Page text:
High Volatility Covered Call Strategies

Volatility Call Writing

Definitely not a beginner’s strategy, but more of a trading strategy, this one is based upon trading the calls as the stock moves. For this to work, we want a solid, profitable company which happens to have a fairly large average true range (ATR, the average daily trading range) of several dollars. Such a stock moves a good bit in the course of the week, sometimes during a single day.

Volatility traders prefer the deeply ITM call for the current month because of its high delta, which causes the option’s price to move closely with the stock. The delta will usually be at least 80%, and higher is better. The calls are written at the top of the ATR on the expectation of buying them back when the stock moves down in its range. On the right stock, it may be feasible to sell and close the calls several times in the span of a month, yielding a return that can easily exceed 8% a month.

This strategy relies on trading for the generation of profits. Obviously, capitalizing on such trades requires monitoring them closely in order in order to seize upon moves that yield a worthwhile profit.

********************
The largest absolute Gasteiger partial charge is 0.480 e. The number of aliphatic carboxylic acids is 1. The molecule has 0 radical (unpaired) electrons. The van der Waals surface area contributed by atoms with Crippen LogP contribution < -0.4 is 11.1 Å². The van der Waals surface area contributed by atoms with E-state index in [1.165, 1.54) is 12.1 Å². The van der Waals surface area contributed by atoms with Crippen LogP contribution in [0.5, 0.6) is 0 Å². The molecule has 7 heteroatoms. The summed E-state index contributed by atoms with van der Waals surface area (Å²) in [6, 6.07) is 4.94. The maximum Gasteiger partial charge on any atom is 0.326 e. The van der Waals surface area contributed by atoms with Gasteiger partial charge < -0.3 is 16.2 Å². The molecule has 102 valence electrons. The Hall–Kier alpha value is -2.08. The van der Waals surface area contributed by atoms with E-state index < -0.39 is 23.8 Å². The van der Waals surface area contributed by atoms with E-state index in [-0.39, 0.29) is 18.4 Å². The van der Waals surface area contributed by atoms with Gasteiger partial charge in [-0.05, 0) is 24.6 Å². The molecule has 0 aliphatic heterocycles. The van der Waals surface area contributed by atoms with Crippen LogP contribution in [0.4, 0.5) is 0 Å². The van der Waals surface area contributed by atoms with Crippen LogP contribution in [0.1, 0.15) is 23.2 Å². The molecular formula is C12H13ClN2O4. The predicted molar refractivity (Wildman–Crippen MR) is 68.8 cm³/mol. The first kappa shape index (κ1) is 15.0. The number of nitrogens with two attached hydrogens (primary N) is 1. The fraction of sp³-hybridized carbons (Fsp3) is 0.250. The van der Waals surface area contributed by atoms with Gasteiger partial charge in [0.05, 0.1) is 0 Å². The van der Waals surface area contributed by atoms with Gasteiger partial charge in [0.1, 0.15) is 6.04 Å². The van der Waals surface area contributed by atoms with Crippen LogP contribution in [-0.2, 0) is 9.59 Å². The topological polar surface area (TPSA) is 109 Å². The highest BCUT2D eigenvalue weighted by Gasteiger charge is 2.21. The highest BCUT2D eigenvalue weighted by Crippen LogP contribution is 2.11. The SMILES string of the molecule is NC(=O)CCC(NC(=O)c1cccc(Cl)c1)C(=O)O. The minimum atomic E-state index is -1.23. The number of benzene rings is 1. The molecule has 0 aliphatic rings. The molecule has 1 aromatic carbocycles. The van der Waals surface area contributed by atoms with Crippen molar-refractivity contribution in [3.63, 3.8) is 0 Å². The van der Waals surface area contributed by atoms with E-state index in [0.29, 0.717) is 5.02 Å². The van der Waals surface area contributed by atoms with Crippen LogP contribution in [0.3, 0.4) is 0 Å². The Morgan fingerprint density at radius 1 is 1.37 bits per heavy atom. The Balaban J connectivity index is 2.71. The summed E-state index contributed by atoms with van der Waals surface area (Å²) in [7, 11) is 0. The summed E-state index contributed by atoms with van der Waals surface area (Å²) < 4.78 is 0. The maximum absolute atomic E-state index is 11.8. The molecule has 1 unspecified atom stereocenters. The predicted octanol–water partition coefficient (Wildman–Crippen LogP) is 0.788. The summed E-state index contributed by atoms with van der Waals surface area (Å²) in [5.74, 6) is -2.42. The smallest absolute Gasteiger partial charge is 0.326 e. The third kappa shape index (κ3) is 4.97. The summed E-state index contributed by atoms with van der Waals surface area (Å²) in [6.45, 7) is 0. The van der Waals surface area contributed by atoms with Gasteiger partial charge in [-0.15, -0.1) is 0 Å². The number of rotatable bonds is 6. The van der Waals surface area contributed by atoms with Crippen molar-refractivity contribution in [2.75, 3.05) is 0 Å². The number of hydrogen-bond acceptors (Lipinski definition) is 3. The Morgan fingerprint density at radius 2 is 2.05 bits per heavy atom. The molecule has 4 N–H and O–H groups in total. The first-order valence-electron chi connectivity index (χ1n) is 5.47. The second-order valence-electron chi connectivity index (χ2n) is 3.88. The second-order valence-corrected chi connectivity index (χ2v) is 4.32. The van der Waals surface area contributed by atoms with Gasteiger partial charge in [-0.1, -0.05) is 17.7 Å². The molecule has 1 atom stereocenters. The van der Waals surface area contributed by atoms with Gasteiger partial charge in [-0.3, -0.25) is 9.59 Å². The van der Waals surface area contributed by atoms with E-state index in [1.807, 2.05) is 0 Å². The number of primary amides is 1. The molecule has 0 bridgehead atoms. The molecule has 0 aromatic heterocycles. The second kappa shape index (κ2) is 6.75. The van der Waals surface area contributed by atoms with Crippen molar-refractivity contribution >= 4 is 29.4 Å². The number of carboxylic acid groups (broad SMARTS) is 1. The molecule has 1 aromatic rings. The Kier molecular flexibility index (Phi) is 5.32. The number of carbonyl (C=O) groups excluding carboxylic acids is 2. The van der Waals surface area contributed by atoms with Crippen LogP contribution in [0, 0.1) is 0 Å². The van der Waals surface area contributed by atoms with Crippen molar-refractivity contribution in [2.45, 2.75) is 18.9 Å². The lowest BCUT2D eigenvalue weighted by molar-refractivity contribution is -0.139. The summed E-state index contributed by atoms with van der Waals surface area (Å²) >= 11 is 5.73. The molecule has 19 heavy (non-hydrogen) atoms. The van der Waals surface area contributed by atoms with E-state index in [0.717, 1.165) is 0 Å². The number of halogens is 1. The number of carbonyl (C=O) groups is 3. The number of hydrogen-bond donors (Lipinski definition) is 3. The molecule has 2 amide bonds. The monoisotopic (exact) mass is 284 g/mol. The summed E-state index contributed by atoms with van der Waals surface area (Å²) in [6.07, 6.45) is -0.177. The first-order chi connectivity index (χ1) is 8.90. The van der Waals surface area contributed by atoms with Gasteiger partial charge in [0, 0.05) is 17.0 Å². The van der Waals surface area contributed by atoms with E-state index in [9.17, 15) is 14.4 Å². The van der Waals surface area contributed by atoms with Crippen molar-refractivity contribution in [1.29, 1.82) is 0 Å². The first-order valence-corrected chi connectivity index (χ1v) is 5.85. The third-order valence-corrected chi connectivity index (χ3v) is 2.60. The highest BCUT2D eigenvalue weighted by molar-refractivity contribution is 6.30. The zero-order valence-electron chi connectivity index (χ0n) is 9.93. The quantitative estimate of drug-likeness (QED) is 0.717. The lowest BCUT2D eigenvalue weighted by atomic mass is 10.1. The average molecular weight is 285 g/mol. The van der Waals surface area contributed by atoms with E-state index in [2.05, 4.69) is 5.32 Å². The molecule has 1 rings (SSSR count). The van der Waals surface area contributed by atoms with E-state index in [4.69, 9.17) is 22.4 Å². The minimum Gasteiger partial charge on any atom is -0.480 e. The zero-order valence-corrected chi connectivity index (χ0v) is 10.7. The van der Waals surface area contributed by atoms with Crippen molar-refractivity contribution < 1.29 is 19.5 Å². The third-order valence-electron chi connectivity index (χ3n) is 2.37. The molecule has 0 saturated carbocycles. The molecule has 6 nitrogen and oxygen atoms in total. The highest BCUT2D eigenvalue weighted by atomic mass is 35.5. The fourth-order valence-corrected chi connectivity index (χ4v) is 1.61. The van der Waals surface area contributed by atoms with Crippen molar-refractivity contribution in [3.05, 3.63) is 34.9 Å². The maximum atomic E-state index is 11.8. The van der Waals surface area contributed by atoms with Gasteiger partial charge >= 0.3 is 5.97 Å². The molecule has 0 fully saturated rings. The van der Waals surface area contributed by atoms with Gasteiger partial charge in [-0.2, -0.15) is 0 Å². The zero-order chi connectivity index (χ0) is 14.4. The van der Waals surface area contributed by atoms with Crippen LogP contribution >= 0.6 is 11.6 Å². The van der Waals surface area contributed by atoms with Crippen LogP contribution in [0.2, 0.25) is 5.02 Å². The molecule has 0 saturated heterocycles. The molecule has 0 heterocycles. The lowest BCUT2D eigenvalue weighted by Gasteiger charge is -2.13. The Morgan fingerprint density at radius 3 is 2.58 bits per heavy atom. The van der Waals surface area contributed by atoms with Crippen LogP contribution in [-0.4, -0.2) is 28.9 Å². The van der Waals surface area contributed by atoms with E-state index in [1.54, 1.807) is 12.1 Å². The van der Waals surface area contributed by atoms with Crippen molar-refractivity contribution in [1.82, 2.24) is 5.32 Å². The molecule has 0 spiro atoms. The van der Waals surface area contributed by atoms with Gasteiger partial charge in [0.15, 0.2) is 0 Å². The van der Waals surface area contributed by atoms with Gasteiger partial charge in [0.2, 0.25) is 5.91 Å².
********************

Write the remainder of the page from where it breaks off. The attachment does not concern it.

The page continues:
Writing LEAPS Calls (Simulated Certificate of Deposit)

This writer prefers not to be bothered with monthly buy-writes and does not want to worry about trade management more than absolutely required. The technique is to write LEAPS or longer-dated calls, usually with an expiration 9 to 15 months out. High-quality stocks are chosen, stocks that would be welcome in the portfolio. Non-volatile stocks are wanted for this strategy; and only larger, more robust companies tend to have LEAPS options trading.

But the fact that LEAPS calls are available does not alone qualify it. Where the stock is in the trading range may dictate your strategy. Figure 6.7 examines possible LEAPS strategies on Kyphon Inc. (KYPH), a stock trading at $39.82 when this table was generated in October 2006. It is roughly in the middle of its 52-week trading range, with respective high and low prices of $46.87 and $29.95. The following table suggests some strategies using LEAPS calls expiring in January 2008, approximately 14 months away as this example was prepared:

         Figure 6.7